HAVERFORD — Wednesday’s rains are but a memory for most of Delco, but not for residents of the 2500 block of Wynnefield Drive, who have to clean up following thunderstorms that dropped inches of rain from the swelling Cobbs Creek into their basements and garages.
“I was in Ocean City on vacation until 10 p.m. last night, now it’s time for the cleanup, shop vac, remove the mud and trash,” said Peter Kerasavich as he hauled out ruined rugs and electronics from the basement of his home. “Our washer, dryer and hot water heater were destroyed.”
As neighbors worked, township crews were picking up storm debris and running the street sweeper up and down the block to remove mud.
The National weather service recorded 1.63 inches of rain from the storm at the at the airport, while Accuweather radar showed localized amounts between 3-5 inches.
Residents say the they had not seen such conditions on the street since a storm in August 2009. The rising water comes not just from the creek but from nearby Merwood Park flooding which flows down the road in the front of their homes.
“It was a little bit scary for a minute,” said neighbor Jill Fisher. “When I moved my car, it was halfway up on the wheel.”
Other neighbors weren’t so lucky. A resident on vacation had their Hyundai sedan partially submerged. Neighbors say as the water rose the alarm and lights started flashing, not a good sign for the electronics.
“Most of the neighbors know, so they move their cars,” Fisher said.
Kim Harman was out cleaning up Thursday with the help of her son Max.
“As fast as the water come up it went back down,” she said. “We only got about 3 inches in the basement, the door saved us.”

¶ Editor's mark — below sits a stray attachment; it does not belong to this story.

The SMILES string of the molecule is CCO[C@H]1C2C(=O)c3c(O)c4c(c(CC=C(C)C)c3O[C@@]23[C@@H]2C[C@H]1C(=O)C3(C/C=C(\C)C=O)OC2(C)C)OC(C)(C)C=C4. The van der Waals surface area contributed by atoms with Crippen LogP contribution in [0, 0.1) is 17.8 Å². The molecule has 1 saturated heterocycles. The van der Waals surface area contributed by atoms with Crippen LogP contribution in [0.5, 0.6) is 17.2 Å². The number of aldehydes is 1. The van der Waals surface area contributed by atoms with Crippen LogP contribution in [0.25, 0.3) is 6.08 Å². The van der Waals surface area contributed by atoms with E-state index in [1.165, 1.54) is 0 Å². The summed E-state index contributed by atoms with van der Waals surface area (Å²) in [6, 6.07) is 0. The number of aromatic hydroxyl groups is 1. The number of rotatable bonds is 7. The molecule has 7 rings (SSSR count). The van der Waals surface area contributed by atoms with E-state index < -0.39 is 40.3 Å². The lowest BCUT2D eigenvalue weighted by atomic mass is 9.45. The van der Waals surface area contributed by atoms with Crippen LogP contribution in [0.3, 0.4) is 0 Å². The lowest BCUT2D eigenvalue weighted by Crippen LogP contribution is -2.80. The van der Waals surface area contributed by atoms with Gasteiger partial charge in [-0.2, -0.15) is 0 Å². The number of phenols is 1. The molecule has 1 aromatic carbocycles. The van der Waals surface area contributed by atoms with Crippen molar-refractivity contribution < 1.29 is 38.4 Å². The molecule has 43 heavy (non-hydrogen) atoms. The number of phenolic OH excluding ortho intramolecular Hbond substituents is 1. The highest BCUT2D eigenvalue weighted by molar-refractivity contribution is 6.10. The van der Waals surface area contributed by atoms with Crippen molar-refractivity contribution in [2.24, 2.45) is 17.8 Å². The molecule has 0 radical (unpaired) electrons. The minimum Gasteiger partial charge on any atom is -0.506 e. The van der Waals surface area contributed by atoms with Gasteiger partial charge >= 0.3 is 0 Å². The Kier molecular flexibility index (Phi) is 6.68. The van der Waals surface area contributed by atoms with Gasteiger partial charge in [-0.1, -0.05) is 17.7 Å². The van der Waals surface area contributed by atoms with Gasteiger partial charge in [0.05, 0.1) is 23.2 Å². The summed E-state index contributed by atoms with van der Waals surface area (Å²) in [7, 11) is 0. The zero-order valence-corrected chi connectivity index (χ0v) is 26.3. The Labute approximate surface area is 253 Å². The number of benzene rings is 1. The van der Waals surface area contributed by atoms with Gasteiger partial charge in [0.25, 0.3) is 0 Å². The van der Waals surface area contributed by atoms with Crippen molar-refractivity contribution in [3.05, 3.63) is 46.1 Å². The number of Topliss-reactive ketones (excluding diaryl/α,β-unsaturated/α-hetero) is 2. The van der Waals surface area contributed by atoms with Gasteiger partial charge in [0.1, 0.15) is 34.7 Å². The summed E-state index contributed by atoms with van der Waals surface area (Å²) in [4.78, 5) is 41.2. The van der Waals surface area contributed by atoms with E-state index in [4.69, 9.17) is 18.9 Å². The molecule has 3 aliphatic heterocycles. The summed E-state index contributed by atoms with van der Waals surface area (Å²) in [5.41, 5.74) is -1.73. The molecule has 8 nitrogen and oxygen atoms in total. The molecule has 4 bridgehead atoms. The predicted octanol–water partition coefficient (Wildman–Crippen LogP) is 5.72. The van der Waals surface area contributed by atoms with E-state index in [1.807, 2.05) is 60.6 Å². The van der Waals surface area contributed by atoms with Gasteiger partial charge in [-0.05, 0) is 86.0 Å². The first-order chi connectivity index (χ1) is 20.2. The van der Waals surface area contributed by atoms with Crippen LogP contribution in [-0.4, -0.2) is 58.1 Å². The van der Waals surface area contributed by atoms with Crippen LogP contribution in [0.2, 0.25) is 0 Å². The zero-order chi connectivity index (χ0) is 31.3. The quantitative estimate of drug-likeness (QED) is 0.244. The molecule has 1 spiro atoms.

Harman called her insurance company who told her to be patient as it had a lot of claims from the storm.
“I’ll be happy just to get the gas back on,” said Jennifer Meyers. “The fire department shut it off last night. We usually get a bit, but nothing like this. We had 18 inches of water. Luckily most of our things were in containers.”
Up the street Laurey Andreas was thankful that she had escaped the worst of the storm.
“We only had a couple of inches,” Andreas said. “I wasn’t home when it happened, but I called my daughter to move the car. She wasn’t able to get it through the water but she moved it back up the street so we’ll be okay.”
Just off Rolling Road in Springfield, staff of the Springfield Swim Club was busy hosing off the mud that covered the walkways and pools.
“We have Delval Pool Supply draining and cleaning the main pool while our staff handles the kiddie pool,” said Manager Jim Ryan. “We’ll reopen, but it takes three and a half days to fill the main pool.”
Ryan said they had about 6 inches of water in the office, but most items are kept higher.
Ryan said the club was confronted with the same problem last year; however, Wednesday's circumstances were different.
“It was a fast-rising flood this time,” Ryan said. “Last year, it was a long rainstorm. This was faster and we had staff lose cars in the lot. The water comes from Darby Creek at the rear of the property not the small stream in the front. We’re power washing everything but it is a flood zone.”
As crews hosed down the pools, Manager Ian Dath in the parking lot scooping water out of his 2000 Honda Civic. The Penn State student wasn’t hopeful he could salvage the vehicle, but said at least he didn’t need it to commute once school starts back up in the fall.